Dave Carter, at Ricochet, saw in the the federal stand-off at the Bundy Ranch a near-miss repeat of the Sand Creek Massacre of 1864, and argues that burgeoning federal power and the militarization of police and federal agencies guarantees sooner-or-later the application of excessive and deadly force by government to American citizens.
Many in the governing class, in both parties, have made their choice and that is to govern against the consent of the governed. Many American citizens, awakening to the heavy hand of a government which now dictates almost everything they purchase, produce, or sell, taxing them into oblivion, telling them which doctors and health plans they may or may not keep, regulating the content of everything they consume, touch, wear, breathe or drive, and whose agents and enforcement officials are becoming increasingly belligerent and thuggish, are making their choices as well. It is time for those who wear the badge, those who wear the uniform, and those who are increasingly ordered to act against their own countrymen to make their choice and take a stand.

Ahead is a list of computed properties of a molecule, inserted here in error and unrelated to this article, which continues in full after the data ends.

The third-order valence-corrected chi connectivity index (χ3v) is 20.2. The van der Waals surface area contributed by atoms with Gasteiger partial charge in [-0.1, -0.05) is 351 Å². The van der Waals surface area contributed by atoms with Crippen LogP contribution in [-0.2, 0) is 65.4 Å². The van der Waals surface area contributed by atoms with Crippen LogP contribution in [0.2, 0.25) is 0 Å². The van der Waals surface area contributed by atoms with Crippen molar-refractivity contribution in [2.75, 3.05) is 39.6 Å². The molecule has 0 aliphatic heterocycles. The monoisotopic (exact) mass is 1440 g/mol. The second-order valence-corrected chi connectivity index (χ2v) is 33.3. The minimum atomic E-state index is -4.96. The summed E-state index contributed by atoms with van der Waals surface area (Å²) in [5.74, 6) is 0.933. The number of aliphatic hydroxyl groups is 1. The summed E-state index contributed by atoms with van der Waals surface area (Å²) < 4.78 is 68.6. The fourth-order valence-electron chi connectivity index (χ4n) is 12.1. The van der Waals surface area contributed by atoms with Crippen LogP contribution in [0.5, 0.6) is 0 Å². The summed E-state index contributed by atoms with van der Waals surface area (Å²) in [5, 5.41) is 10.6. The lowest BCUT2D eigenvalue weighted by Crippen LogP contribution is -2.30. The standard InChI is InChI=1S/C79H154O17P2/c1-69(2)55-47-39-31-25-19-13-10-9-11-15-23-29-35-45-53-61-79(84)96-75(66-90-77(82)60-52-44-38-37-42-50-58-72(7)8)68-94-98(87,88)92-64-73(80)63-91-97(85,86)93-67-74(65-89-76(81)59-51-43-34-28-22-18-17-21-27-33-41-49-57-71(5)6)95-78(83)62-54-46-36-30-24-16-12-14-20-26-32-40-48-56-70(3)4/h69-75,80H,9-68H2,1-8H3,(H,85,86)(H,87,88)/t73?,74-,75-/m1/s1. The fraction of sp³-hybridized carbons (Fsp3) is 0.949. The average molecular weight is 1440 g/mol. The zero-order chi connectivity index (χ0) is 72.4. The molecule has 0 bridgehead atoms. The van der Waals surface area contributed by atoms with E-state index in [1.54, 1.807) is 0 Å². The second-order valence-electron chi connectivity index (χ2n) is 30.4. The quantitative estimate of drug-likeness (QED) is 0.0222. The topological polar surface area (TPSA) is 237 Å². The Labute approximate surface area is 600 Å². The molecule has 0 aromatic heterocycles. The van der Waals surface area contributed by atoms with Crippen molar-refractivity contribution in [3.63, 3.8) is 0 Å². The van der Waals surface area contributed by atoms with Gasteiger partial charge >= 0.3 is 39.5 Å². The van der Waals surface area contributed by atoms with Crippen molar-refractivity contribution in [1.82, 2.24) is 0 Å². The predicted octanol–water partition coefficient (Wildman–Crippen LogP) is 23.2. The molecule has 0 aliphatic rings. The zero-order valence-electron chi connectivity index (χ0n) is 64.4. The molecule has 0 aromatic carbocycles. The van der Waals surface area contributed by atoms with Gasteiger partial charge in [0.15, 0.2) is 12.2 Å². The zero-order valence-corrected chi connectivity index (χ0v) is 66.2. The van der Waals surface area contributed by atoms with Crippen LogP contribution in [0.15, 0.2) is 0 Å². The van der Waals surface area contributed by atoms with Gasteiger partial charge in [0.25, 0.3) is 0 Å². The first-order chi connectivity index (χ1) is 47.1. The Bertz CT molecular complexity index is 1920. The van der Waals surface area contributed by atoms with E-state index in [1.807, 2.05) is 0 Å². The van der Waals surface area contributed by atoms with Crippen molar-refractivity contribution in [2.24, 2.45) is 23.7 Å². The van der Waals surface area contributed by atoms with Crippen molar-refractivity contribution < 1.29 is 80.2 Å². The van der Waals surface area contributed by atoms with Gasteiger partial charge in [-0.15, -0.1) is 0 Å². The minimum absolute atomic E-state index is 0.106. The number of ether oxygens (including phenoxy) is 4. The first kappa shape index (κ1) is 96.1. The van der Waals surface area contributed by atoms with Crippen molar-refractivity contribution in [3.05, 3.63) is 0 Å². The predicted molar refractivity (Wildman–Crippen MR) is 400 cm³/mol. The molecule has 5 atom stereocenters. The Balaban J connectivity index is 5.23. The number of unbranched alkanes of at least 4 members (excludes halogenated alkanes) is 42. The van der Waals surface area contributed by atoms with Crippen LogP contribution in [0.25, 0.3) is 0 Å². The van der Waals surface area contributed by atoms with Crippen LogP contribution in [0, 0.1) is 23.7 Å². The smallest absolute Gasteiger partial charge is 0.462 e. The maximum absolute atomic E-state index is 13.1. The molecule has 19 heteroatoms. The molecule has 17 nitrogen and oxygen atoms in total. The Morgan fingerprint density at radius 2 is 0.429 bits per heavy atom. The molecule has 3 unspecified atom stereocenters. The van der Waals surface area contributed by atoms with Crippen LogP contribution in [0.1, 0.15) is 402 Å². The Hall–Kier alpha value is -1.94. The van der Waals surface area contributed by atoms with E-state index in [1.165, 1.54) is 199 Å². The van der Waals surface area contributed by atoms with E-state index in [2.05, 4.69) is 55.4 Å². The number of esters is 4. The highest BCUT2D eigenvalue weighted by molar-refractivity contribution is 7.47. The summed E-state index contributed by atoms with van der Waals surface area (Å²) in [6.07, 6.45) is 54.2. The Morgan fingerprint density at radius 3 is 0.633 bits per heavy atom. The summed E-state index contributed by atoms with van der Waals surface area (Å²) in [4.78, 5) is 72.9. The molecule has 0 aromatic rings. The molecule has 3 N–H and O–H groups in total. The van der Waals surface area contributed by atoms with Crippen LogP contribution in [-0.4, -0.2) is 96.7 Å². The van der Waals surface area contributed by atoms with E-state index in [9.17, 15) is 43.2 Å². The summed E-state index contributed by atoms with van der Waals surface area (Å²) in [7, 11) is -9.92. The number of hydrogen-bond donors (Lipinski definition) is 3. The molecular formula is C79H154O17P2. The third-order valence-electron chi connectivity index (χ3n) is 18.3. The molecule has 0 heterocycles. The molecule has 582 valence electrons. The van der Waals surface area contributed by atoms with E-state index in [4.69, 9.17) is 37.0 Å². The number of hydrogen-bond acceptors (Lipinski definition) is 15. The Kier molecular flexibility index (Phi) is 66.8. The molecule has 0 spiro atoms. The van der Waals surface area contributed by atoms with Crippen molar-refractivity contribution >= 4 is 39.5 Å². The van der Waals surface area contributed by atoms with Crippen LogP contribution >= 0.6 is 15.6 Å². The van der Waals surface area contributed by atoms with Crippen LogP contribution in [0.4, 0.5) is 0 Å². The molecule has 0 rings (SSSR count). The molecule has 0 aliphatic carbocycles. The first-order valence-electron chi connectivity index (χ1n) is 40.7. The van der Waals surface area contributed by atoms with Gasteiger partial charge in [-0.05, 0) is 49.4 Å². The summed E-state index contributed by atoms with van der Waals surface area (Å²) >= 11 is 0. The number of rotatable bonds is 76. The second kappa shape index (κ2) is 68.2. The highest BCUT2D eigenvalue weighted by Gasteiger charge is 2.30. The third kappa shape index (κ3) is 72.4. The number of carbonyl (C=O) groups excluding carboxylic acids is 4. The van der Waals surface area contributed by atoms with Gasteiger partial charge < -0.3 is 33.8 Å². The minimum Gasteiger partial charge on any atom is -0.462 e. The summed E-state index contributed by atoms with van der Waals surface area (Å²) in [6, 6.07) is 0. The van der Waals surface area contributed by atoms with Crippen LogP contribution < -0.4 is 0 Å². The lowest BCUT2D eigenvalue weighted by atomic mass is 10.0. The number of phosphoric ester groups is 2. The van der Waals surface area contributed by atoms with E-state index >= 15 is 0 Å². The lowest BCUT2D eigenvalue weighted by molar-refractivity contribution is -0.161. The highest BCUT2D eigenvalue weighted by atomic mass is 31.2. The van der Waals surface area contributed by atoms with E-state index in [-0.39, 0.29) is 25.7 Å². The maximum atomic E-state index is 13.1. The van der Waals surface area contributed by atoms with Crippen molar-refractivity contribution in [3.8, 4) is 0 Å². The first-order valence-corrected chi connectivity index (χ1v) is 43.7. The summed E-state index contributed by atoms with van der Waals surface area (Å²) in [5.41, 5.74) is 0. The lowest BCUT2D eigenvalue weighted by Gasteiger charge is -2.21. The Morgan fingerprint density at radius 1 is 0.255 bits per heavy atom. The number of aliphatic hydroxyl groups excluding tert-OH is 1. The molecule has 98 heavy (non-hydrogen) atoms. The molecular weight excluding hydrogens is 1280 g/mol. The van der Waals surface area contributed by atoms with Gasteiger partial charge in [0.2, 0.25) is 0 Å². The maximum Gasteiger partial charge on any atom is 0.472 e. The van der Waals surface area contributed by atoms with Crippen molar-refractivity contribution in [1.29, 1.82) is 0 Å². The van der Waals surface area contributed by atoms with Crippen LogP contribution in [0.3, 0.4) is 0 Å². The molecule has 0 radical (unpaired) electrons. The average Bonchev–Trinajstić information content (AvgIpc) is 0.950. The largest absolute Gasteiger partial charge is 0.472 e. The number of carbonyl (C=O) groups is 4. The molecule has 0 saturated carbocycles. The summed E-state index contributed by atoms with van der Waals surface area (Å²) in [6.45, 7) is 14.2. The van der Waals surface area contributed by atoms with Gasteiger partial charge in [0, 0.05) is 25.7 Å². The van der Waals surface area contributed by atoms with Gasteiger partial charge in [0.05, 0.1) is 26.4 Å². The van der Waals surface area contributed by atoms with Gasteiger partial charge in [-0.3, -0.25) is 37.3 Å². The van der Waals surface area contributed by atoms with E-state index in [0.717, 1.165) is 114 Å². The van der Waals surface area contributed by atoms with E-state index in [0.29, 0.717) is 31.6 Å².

H. L. Mencken said that:
It is the invariable habit of bureaucracies, at all times and everywhere, to assumeâ€¦that every citizen is a criminal. Their one apparent purpose, pursued with a relentless and furious diligence, is to convert the assumption into a fact. They hunt endlessly for proofs, and, when proofs are lacking, for mere suspicions. The moment they become aware of a definite citizen, John Doe, seeking what is his right under the law, they begin searching feverishly for an excuse for withholding it from him.
The question, for those who are ordered to aim a sniperâ€™s rifle at a rancher, necessarily becomes one of whom to serve? The people or the directorate?